She waits for the gun, tense. Think Pol, think… Then, yes! They’ll have phones, I’ll call them! Again, she searches for a misplaced lifeline. Her belly misses the bottom step. Her phone is in the clutch, and that remains the essential lost thing. Finding the clutch means finding her friends as well as vodka. Necessity is the mother of invention right? And I need a plan. It’s not until the worst has happened that a person comes to understand if not for our friends, we would just lie down.
She lifts her weary existence off the bench, stands once more, and wonders where to begin the hunt. This is difficult, since every landmark of her city seems to have been lost to war. Is this war? She remembers what war looked like on screens. Well, what else? The voice of reason is a terrible backseat driver: But then, where are the soldiers? Where is everyone? She is back in the starter cage. Where is anyone? Where am I? Her mane tosses and her feet prance as she screams
“How the fuck is this happening?” as loudly as she can.
Desperate for the release of gunpowder, she tries again, “Why is nobody answering me?”
But no one cares to explain.
The velvet dress is short and red and hugs her legs. The broken pub window reflects a version of herself: a smooth skinned mare in an agitated stable. Bruises admit the heels were higher than her paygrade, she bends down and massages the balls of her feet ruefully. Now she is eye level with the bottom of the pub door and notices a pair of Nike sneakers sitting outside, how fitting. She switches shoes, dipping and recalling her feet as she goes to avoid glass, wishing she had socks. She wants to preserve her high heels but there’s nowhere to keep them safe. There never is. For fuck’s sake.
She begins her search for the clutch. It’s not in the pub, not outside, not down the street. Time slows and slips in a frustrated haze of panic; the kind where you cannot stop until the lost thing sits in the palm of your sweaty hand, finally safe. She is frenzied again, head lashing, locked in perpetual readiness for that gun which never fires.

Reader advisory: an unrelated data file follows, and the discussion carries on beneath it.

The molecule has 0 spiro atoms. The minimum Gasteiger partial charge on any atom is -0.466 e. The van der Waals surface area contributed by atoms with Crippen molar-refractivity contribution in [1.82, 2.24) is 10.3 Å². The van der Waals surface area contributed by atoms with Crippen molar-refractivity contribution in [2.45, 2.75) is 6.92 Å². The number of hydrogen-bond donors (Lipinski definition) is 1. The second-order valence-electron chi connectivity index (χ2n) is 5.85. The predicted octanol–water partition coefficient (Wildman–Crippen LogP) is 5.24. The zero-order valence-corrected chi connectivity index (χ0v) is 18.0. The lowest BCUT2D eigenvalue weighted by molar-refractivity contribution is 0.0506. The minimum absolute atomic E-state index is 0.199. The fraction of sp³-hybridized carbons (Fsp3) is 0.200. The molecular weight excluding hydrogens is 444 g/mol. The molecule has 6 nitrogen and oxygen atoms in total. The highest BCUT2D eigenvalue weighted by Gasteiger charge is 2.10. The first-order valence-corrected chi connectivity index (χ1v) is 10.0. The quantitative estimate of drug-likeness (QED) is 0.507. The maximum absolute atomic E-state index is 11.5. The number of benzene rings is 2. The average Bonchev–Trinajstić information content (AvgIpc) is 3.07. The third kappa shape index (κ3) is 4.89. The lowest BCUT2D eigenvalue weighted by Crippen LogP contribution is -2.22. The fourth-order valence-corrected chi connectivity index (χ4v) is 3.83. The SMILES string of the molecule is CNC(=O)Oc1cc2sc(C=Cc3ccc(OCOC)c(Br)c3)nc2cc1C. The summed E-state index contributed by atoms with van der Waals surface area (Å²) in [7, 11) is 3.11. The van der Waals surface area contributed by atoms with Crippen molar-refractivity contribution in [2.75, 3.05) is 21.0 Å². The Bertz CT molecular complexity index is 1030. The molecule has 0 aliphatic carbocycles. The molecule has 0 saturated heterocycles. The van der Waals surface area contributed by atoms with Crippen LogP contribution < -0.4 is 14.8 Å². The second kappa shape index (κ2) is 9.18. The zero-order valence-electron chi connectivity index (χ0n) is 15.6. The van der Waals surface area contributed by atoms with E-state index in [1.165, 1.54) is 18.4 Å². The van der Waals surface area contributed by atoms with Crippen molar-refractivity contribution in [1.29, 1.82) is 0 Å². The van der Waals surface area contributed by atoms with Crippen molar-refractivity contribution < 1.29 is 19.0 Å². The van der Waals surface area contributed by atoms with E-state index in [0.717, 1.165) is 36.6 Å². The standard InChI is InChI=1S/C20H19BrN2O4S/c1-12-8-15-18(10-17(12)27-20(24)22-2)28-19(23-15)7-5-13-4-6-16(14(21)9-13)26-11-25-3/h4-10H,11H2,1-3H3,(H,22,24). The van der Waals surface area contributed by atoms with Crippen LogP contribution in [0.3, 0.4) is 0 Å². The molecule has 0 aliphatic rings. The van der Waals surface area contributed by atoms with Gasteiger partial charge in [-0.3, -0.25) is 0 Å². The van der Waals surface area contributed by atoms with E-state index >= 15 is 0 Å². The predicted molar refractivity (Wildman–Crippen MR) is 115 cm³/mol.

And after all that, despite the frickin war, the clutch is untarnished under the bench on which she awoke. Of course. Of course. She is so unnoticed, no one can have the decency to steal from her, even now. Gripping the clutch so tight her knuckles threaten expulsion, she opens it with a huff. It is stuffed with a flask (the pungent smell of regret), lipsticks (three of them), tampons (someone in the bathroom might need one), her phone (no cars available right now), an empty wallet (there is no care for filling it), and a rape whistle (she is a woman).
But none of those things are very important now, really. The phone is dead and the lipsticks are mush. The tampons are already soaked through but with dust, her driver’s license mocks her from inside her wallet, steering normality tantalisingly close to her receptive grasp. But it’s worthless. She’s no one.